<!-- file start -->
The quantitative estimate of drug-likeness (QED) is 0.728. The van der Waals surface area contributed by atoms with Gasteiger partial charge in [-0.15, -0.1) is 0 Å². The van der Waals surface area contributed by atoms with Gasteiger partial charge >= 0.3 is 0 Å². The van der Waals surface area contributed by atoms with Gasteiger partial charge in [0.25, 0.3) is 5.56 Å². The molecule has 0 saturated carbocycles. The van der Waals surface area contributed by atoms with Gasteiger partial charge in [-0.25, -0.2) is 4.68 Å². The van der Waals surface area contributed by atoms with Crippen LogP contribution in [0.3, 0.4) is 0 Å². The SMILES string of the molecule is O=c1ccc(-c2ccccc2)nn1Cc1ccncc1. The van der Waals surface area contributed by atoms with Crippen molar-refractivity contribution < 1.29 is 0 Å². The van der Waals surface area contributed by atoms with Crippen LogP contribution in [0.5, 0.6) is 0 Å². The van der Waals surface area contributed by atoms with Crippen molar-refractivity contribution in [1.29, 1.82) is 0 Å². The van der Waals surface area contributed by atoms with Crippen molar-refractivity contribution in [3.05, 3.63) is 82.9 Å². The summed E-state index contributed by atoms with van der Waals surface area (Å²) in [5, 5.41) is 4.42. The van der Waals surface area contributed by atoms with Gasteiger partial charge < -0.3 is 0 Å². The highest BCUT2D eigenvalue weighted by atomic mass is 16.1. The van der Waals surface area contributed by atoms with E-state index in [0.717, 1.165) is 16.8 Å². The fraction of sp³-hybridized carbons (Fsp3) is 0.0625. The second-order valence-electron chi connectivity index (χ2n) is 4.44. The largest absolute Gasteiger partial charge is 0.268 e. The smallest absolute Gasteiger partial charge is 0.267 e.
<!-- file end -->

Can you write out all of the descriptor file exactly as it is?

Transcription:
The quantitative estimate of drug-likeness (QED) is 0.728. The van der Waals surface area contributed by atoms with Gasteiger partial charge in [-0.15, -0.1) is 0 Å². The van der Waals surface area contributed by atoms with Gasteiger partial charge >= 0.3 is 0 Å². The van der Waals surface area contributed by atoms with Gasteiger partial charge in [0.25, 0.3) is 5.56 Å². The molecule has 0 saturated carbocycles. The van der Waals surface area contributed by atoms with Gasteiger partial charge in [-0.25, -0.2) is 4.68 Å². The van der Waals surface area contributed by atoms with Crippen LogP contribution in [0.3, 0.4) is 0 Å². The SMILES string of the molecule is O=c1ccc(-c2ccccc2)nn1Cc1ccncc1. The van der Waals surface area contributed by atoms with Crippen molar-refractivity contribution < 1.29 is 0 Å². The van der Waals surface area contributed by atoms with Crippen LogP contribution in [0.5, 0.6) is 0 Å². The van der Waals surface area contributed by atoms with Crippen molar-refractivity contribution in [1.29, 1.82) is 0 Å². The van der Waals surface area contributed by atoms with Crippen molar-refractivity contribution in [3.05, 3.63) is 82.9 Å². The summed E-state index contributed by atoms with van der Waals surface area (Å²) in [5, 5.41) is 4.42. The van der Waals surface area contributed by atoms with Gasteiger partial charge < -0.3 is 0 Å². The highest BCUT2D eigenvalue weighted by atomic mass is 16.1. The van der Waals surface area contributed by atoms with E-state index in [0.717, 1.165) is 16.8 Å². The fraction of sp³-hybridized carbons (Fsp3) is 0.0625. The second-order valence-electron chi connectivity index (χ2n) is 4.44. The largest absolute Gasteiger partial charge is 0.268 e. The smallest absolute Gasteiger partial charge is 0.267 e.